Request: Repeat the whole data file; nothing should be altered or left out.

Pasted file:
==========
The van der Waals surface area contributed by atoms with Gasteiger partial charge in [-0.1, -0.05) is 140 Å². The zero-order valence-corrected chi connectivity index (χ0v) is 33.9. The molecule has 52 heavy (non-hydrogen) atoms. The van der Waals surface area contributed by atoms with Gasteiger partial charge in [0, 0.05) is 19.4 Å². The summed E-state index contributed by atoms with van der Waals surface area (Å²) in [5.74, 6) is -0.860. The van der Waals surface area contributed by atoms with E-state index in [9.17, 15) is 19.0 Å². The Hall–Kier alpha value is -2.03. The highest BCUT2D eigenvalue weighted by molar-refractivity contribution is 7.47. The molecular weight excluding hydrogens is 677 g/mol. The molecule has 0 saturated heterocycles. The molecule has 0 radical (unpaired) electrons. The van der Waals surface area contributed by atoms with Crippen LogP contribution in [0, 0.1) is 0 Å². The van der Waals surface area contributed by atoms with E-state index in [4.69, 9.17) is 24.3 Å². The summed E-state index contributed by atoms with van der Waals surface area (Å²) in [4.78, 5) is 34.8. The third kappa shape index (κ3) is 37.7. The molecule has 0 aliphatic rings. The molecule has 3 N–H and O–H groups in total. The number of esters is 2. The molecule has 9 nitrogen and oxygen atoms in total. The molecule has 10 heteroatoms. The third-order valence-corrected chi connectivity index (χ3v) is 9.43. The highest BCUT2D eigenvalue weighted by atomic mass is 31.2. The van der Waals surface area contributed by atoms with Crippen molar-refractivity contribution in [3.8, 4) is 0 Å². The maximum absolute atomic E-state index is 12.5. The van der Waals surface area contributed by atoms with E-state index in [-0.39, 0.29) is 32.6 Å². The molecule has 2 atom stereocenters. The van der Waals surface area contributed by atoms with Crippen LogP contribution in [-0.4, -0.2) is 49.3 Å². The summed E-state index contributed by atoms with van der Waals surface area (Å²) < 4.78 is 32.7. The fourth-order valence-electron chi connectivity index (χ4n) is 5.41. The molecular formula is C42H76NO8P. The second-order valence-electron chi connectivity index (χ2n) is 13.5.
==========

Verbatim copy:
The van der Waals surface area contributed by atoms with Gasteiger partial charge in [-0.1, -0.05) is 140 Å². The zero-order valence-corrected chi connectivity index (χ0v) is 33.9. The molecule has 52 heavy (non-hydrogen) atoms. The van der Waals surface area contributed by atoms with Gasteiger partial charge in [0, 0.05) is 19.4 Å². The summed E-state index contributed by atoms with van der Waals surface area (Å²) in [5.74, 6) is -0.860. The van der Waals surface area contributed by atoms with E-state index in [9.17, 15) is 19.0 Å². The Hall–Kier alpha value is -2.03. The highest BCUT2D eigenvalue weighted by molar-refractivity contribution is 7.47. The molecular weight excluding hydrogens is 677 g/mol. The molecule has 0 saturated heterocycles. The molecule has 0 radical (unpaired) electrons. The van der Waals surface area contributed by atoms with Crippen LogP contribution in [0, 0.1) is 0 Å². The van der Waals surface area contributed by atoms with E-state index in [4.69, 9.17) is 24.3 Å². The summed E-state index contributed by atoms with van der Waals surface area (Å²) in [4.78, 5) is 34.8. The third kappa shape index (κ3) is 37.7. The molecule has 0 aliphatic rings. The molecule has 3 N–H and O–H groups in total. The number of esters is 2. The molecule has 9 nitrogen and oxygen atoms in total. The molecule has 10 heteroatoms. The third-order valence-corrected chi connectivity index (χ3v) is 9.43. The highest BCUT2D eigenvalue weighted by atomic mass is 31.2. The van der Waals surface area contributed by atoms with Crippen molar-refractivity contribution in [3.8, 4) is 0 Å². The maximum absolute atomic E-state index is 12.5. The van der Waals surface area contributed by atoms with E-state index in [-0.39, 0.29) is 32.6 Å². The molecule has 2 atom stereocenters. The van der Waals surface area contributed by atoms with Crippen LogP contribution in [-0.4, -0.2) is 49.3 Å². The summed E-state index contributed by atoms with van der Waals surface area (Å²) < 4.78 is 32.7. The fourth-order valence-electron chi connectivity index (χ4n) is 5.41. The molecular formula is C42H76NO8P. The second-order valence-electron chi connectivity index (χ2n) is 13.5.